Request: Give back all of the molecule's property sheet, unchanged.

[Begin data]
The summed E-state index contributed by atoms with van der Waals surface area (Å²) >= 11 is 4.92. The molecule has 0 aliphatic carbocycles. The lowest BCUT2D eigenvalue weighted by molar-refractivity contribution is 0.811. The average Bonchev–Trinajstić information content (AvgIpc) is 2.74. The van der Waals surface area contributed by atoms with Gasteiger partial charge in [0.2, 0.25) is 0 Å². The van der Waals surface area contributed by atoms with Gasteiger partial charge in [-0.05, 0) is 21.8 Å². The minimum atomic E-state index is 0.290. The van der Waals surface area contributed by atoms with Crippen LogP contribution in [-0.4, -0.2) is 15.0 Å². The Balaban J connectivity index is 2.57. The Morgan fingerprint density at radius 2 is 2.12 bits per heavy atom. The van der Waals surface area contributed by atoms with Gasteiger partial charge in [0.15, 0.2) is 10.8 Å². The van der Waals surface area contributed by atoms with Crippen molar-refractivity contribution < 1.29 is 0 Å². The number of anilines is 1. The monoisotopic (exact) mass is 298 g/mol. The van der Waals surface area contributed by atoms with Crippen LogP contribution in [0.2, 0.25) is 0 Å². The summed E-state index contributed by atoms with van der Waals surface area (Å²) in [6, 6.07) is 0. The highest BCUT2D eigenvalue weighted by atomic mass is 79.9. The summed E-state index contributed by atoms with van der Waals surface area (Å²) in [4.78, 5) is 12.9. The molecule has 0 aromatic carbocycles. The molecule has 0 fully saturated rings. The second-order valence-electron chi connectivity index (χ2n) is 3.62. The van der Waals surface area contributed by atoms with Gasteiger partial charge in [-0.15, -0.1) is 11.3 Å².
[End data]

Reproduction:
The summed E-state index contributed by atoms with van der Waals surface area (Å²) >= 11 is 4.92. The molecule has 0 aliphatic carbocycles. The lowest BCUT2D eigenvalue weighted by molar-refractivity contribution is 0.811. The average Bonchev–Trinajstić information content (AvgIpc) is 2.74. The van der Waals surface area contributed by atoms with Gasteiger partial charge in [0.2, 0.25) is 0 Å². The van der Waals surface area contributed by atoms with Gasteiger partial charge in [-0.05, 0) is 21.8 Å². The minimum atomic E-state index is 0.290. The van der Waals surface area contributed by atoms with Crippen LogP contribution in [-0.4, -0.2) is 15.0 Å². The Balaban J connectivity index is 2.57. The Morgan fingerprint density at radius 2 is 2.12 bits per heavy atom. The van der Waals surface area contributed by atoms with Gasteiger partial charge in [0.15, 0.2) is 10.8 Å². The van der Waals surface area contributed by atoms with Crippen molar-refractivity contribution < 1.29 is 0 Å². The number of anilines is 1. The monoisotopic (exact) mass is 298 g/mol. The van der Waals surface area contributed by atoms with Crippen LogP contribution in [0.2, 0.25) is 0 Å². The summed E-state index contributed by atoms with van der Waals surface area (Å²) in [6, 6.07) is 0. The highest BCUT2D eigenvalue weighted by atomic mass is 79.9. The summed E-state index contributed by atoms with van der Waals surface area (Å²) in [4.78, 5) is 12.9. The molecule has 0 aromatic carbocycles. The molecule has 0 fully saturated rings. The second-order valence-electron chi connectivity index (χ2n) is 3.62. The van der Waals surface area contributed by atoms with Gasteiger partial charge in [-0.15, -0.1) is 11.3 Å².